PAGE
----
I don’t claim to know much, if anything, about rap. But I really like Kid Cudi, and I really like this song. The electronic hum of the thing. The silly introspection. The earnest confusion about living well in the world. When I get really stuck or anxious, this one tempers me.

I’m really into Kanye West. This album and this track especially. The over-the-top choir and the lyrics pairing class mobility/longing with playful wordplay and absurd production values. This song sounds like it was recorded in the future and sent back to us from aliens. Whenever I’m trying to write something absurd and feel the tug and pull and no you can’t do that sentiment of my very rigid domestic realism background, I listen to this song.

Speaking of domestic drama… You want that shit? I sure do. BOOM! This song is so dark it’s kind of amusing. And I’m not just saying that because “No Children” was used to end a season of Moral Orel on Adult Swim. Unlike Talking Heads, I was listening to the Mountain Goats before all that. Anyway, if you’re looking to put yourself in the mood to write tense relationship drama, look no further than pretty much any MG album.

My second favorite song from Head. There’s just something about the tired lyrics combined with the upbeat sixties pop/rock that really gets to me. There’s something here right under the surface, although I’m not exactly sure what it is or if it’s positive or not. Good song regardless.

This is the favorite song of one of my characters. Because he is 90 years old. My friends know my secret fantasy is to become a turn of the century industrialist wearing a top hat and monocle while working my immigrant employees to the bone. This is as close as I can come.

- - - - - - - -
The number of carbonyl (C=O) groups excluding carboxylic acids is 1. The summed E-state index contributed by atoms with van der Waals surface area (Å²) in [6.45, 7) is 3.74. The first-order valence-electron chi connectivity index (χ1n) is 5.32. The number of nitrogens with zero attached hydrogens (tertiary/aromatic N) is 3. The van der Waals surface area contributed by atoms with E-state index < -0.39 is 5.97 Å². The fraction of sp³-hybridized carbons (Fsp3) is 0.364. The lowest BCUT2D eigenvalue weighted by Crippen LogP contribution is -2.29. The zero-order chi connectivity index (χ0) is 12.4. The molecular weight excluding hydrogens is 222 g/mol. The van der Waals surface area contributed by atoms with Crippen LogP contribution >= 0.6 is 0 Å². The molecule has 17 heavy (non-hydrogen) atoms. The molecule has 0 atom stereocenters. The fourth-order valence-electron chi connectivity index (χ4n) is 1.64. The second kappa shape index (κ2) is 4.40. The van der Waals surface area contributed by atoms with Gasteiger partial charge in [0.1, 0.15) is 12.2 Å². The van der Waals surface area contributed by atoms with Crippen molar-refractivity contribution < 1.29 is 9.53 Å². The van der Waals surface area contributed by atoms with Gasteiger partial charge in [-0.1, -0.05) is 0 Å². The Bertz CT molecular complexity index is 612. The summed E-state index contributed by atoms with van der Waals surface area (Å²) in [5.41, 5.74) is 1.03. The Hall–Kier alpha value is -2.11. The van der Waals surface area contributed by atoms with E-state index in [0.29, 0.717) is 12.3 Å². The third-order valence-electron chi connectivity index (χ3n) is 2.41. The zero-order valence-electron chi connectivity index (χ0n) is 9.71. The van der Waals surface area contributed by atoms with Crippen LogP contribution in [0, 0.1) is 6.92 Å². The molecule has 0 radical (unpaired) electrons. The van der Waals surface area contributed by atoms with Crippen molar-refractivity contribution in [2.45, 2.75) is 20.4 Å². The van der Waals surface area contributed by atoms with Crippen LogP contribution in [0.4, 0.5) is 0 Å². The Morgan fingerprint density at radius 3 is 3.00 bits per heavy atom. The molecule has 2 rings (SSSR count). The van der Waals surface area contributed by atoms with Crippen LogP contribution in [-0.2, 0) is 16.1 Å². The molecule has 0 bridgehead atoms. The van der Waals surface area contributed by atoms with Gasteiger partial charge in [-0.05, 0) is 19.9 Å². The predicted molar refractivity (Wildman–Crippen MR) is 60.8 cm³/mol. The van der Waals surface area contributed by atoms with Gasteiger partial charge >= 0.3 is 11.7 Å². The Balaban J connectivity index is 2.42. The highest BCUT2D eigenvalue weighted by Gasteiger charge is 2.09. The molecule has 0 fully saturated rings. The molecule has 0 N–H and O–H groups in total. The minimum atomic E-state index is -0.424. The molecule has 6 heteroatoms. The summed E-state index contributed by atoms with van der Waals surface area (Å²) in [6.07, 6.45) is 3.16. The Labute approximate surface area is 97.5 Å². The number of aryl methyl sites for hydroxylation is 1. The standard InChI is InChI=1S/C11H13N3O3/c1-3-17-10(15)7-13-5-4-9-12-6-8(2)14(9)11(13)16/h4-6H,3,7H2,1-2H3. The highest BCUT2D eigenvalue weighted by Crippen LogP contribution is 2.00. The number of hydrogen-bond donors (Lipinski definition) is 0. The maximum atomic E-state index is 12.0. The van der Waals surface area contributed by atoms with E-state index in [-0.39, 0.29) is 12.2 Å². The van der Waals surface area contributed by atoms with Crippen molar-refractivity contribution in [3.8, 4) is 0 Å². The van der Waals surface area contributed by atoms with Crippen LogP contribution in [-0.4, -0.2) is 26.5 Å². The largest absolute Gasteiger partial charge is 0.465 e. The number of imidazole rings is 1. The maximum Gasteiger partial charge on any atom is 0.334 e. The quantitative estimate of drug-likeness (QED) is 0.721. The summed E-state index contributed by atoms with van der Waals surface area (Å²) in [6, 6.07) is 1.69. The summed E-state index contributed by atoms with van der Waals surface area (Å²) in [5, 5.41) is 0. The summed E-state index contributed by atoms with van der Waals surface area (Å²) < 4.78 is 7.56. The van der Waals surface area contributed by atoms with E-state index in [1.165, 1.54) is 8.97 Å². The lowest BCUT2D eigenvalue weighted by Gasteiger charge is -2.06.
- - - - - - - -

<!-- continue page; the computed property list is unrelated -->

My favorite parts of Head are the Davy Jones scenes. I’ve seen Davy perform live before, and I actually met him a few years back when he judged a film festival I was part of. He called my entry “the end of Western Civilization.” Anyway, what I like about his scenes in the movie is that it’s so clear he wants to just make a regular wacky Monkees episode and the other band members won’t let him. Look at how ridiculous this scene is! Cheesy earnestness run amok. So amazing. Whenever I’m trying to get at a really dense but well-intentioned character, I play this.

I’m always writing about death.

This is my all-time favorite video game song from one of my all time favorite video games. Like the Monkees, Nintendo Entertainment System games are always going to be tied up with childhood and Americana for me. And when I think of the future, I think of this: a capitalist duck on the moon murdering aliens and duck astronauts with his cane for pure, undiluted profit. This is America.